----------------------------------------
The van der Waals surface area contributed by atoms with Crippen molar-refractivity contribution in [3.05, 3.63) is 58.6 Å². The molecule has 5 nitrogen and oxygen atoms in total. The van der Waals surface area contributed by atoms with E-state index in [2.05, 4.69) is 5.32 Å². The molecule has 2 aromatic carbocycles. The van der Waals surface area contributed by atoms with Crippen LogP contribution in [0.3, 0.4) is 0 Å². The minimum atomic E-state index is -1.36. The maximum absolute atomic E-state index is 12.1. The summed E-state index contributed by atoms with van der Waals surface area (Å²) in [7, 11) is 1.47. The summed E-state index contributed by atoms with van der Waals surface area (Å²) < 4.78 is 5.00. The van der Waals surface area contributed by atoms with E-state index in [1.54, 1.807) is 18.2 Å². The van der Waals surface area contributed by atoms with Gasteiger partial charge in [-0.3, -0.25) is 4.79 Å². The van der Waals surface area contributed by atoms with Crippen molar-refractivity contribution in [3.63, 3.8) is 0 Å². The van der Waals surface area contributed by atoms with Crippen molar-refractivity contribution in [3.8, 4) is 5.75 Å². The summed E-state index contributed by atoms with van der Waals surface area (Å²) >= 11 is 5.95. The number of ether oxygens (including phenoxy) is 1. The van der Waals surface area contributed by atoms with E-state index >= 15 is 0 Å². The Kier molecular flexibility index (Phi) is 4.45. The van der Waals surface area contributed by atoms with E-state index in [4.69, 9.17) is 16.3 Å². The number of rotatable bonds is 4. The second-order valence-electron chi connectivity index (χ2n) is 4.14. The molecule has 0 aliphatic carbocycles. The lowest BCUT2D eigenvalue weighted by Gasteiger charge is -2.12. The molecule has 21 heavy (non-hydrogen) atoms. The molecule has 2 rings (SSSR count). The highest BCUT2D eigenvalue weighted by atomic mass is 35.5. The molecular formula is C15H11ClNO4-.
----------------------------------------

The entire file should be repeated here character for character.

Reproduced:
The van der Waals surface area contributed by atoms with Crippen molar-refractivity contribution in [3.05, 3.63) is 58.6 Å². The molecule has 5 nitrogen and oxygen atoms in total. The van der Waals surface area contributed by atoms with E-state index in [2.05, 4.69) is 5.32 Å². The molecule has 2 aromatic carbocycles. The van der Waals surface area contributed by atoms with Crippen LogP contribution in [0.3, 0.4) is 0 Å². The minimum atomic E-state index is -1.36. The maximum absolute atomic E-state index is 12.1. The summed E-state index contributed by atoms with van der Waals surface area (Å²) in [7, 11) is 1.47. The summed E-state index contributed by atoms with van der Waals surface area (Å²) < 4.78 is 5.00. The van der Waals surface area contributed by atoms with E-state index in [1.54, 1.807) is 18.2 Å². The van der Waals surface area contributed by atoms with Gasteiger partial charge in [-0.3, -0.25) is 4.79 Å². The van der Waals surface area contributed by atoms with Crippen molar-refractivity contribution in [3.63, 3.8) is 0 Å². The van der Waals surface area contributed by atoms with Crippen molar-refractivity contribution in [3.8, 4) is 5.75 Å². The summed E-state index contributed by atoms with van der Waals surface area (Å²) >= 11 is 5.95. The number of ether oxygens (including phenoxy) is 1. The van der Waals surface area contributed by atoms with E-state index >= 15 is 0 Å². The Kier molecular flexibility index (Phi) is 4.45. The van der Waals surface area contributed by atoms with E-state index in [4.69, 9.17) is 16.3 Å². The number of rotatable bonds is 4. The second-order valence-electron chi connectivity index (χ2n) is 4.14. The molecule has 0 aliphatic carbocycles. The lowest BCUT2D eigenvalue weighted by Gasteiger charge is -2.12. The molecule has 21 heavy (non-hydrogen) atoms. The molecule has 2 rings (SSSR count). The highest BCUT2D eigenvalue weighted by atomic mass is 35.5. The molecular formula is C15H11ClNO4-.